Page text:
Explore the words cloud of the iLABOUR project. It provides you a very rough idea of what is the project "iLABOUR" about.
The following table provides information about the project.
THE CHANCELLOR, MASTERS AND SCHOLARS OF THE UNIVERSITY OF OXFORD
|Coordinator Country||United Kingdom [UK]|
|Total cost||1˙499˙911 €|
|EC max contribution||1˙499˙911 € (100%)|
1. H2020-EU.1.1. (EXCELLENT SCIENCE - European Research Council (ERC))
|Duration (year-month-day)||from 2015-09-01 to 2020-08-31|
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|1||THE CHANCELLOR, MASTERS AND SCHOLARS OF THE UNIVERSITY OF OXFORD||UK (OXFORD)||coordinator||1˙499˙911.00|
'World Bank, EC Joint Research Centre, and other bodies have recently highlighted the potential of online labour markets to boost employment and economic growth. While national job markets have stagnated, online labour markets that connect firms with knowledge and service workers around the world have grown up to 60% a year.
An overlooked aspect of these markets is that they extricate workers and employers from national institutional frameworks, such as employment law and collective bargaining, and instead impose their own, technologically enforced institutions. For example, a leading marketplace recently instated a global minimum wage of 4.00 USD/h. With over 540,000 employers and 4,000,000 registered workers in 180 countries, this Californian company is making critical labour policy decisions that influence businesses and individuals from Berlin to Manila.
The objective of this project is to lay bare the politics and institutions of these next-generation labour markets promoted with discourses of technological progress. Whose interests find expression in their institutions? Some online workers have begun to organize transnationally with the help of digital media. How do online labour movements emerge and assert power on these markets? And finally, to what extent are these relations still reducible to struggles between capital and labour, rather than more ambiguous networked models of production?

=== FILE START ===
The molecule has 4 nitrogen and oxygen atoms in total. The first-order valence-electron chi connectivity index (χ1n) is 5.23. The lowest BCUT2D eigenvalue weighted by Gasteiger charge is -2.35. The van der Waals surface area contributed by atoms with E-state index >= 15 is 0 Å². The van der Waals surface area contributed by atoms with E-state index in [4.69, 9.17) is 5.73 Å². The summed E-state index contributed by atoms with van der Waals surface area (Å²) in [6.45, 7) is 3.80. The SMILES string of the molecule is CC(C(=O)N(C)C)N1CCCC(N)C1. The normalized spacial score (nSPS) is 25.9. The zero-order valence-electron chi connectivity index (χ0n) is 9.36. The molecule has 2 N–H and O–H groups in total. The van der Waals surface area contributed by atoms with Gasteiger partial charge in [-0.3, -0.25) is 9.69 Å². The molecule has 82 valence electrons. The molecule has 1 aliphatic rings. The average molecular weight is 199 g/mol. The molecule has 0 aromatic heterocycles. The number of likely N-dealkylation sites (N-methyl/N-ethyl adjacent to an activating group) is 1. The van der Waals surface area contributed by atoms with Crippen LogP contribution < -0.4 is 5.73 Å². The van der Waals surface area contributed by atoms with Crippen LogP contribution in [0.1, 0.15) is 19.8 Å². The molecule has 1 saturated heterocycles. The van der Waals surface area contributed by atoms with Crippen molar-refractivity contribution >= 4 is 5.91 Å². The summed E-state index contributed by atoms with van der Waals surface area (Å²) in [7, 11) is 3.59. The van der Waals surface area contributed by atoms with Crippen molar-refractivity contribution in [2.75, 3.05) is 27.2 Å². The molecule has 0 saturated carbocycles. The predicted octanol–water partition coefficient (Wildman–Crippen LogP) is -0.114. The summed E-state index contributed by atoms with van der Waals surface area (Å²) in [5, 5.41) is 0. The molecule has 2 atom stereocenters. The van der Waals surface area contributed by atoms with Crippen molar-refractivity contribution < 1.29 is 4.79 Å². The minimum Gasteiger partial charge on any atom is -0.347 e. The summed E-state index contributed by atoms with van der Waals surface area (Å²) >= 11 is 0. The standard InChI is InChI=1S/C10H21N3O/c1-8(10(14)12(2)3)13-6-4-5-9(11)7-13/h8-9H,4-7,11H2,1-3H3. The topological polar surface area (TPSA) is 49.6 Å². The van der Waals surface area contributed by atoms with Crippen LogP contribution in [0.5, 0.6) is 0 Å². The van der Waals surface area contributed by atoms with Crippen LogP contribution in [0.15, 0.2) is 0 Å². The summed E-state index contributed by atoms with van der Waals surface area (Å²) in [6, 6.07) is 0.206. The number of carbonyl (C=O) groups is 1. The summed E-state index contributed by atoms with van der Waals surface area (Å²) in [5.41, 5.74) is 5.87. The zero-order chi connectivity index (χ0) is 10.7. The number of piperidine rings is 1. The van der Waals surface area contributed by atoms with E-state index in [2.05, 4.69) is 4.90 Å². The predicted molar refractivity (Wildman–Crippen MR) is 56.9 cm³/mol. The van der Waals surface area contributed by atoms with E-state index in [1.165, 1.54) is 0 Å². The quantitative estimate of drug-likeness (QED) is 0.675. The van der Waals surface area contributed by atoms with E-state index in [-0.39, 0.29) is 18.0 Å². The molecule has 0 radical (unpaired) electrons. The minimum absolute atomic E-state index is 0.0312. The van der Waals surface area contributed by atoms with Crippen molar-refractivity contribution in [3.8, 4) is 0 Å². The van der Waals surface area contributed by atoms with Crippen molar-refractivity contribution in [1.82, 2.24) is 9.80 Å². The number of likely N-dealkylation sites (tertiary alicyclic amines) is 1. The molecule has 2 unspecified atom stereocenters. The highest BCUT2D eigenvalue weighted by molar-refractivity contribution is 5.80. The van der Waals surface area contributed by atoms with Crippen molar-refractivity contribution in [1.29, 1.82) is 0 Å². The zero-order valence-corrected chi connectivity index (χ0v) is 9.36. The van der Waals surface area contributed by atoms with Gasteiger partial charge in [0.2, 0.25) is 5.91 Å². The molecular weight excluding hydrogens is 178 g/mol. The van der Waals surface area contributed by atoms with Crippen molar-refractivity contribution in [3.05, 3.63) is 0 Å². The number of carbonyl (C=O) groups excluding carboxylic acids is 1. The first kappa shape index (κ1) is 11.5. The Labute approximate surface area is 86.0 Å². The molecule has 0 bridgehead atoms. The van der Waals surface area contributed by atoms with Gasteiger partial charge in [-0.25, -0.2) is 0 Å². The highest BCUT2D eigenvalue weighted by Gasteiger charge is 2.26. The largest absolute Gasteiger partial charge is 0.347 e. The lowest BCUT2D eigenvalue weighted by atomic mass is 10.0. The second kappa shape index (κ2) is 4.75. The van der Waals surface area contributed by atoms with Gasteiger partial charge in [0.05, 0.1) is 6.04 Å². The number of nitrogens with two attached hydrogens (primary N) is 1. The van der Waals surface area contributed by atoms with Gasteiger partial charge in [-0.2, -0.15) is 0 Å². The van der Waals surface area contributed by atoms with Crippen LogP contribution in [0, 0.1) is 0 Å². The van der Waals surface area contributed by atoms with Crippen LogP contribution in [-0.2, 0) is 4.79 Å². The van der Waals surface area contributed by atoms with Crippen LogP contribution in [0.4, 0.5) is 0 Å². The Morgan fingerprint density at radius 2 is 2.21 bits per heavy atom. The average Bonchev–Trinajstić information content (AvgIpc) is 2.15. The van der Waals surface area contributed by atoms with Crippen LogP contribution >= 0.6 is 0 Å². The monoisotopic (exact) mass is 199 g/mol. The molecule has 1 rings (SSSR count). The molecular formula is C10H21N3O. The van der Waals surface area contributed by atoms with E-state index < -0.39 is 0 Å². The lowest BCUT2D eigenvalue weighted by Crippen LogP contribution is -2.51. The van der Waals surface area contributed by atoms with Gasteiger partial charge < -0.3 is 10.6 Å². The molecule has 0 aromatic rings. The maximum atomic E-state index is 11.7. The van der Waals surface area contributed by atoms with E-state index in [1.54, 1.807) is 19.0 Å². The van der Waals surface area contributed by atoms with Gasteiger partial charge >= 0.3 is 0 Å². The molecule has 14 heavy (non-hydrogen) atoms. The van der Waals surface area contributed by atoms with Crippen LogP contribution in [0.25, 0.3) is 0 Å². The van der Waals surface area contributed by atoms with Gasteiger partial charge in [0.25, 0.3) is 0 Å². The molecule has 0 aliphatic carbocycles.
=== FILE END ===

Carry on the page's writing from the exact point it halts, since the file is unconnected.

We will tackle these questions through a combination of conventional social research methods and innovative Internet research methods, on both virtual research sites (online labour markets and workers' online communities) and physical research sites (market operators' premises and worker gatherings). We survey, interview, and observe designers and workers to reconstruct processes through which online markets, institutions, and movements are shaped, and 'scrape' online data to quantify their influence. The results will open up important new vistas in labour policy debate.'
|year||authors and title||journal||last update|
Flexibility in the gig economy: managing time on three online piecework platforms
published pages: 13-29, ISSN: 0268-1072, DOI: 10.1111/ntwe.12102
|New Technology, Work and Employment 33/1||2019-05-29|
Alex J Wood, Mark Graham, Vili Lehdonvirta, Isis Hjorth
Good Gig, Bad Gig: Autonomy and Algorithmic Control in the Global Gig Economy
published pages: 95001701878561, ISSN: 0950-0170, DOI: 10.1177/0950017018785616
|Work, Employment and Society||2019-05-29|
Otto KÃ¤ssi, Vili Lehdonvirta
Online labour index: Measuring the online gig economy for policy and research
published pages: , ISSN: 0040-1625, DOI: 10.1016/j.techfore.2018.07.056
|Technological Forecasting and Social Change||2019-05-29|
Victoria Nash, Jonathan Bright, Helen Margetts, Vili Lehdonvirta
Public Policy in the Platform Society
published pages: 368-373, ISSN: 1944-2866, DOI: 10.1002/poi3.165
|Policy & Internet 9/4||2019-05-29|
Vili Lehdonvirta, Otto KÃ¤ssi, Isis Hjorth, Helena Barnard, Mark Graham
The Global Platform Economy: A New Offshoring Institution Enabling Emerging-Economy Microproviders
published pages: 14920631878678, ISSN: 0149-2063, DOI: 10.1177/0149206318786781
|Journal of Management||2019-05-29|
Greetje F. Corporaal, Vili Lehdonvirta
Platform Sourcing: How Fortune 500 Firms Are Adopting Online Freelancing Platforms
published pages: , ISSN: , DOI:
Alex J. Wood, Vili Lehdonvirta, Mark Graham
Workers of the Internet unite? Online freelancer organisation among remote gig economy workers in six Asian and African countries
published pages: 95-112, ISSN: 0268-1072, DOI: 10.1111/ntwe.12112
|New Technology, Work and Employment 33/2||2019-05-29|
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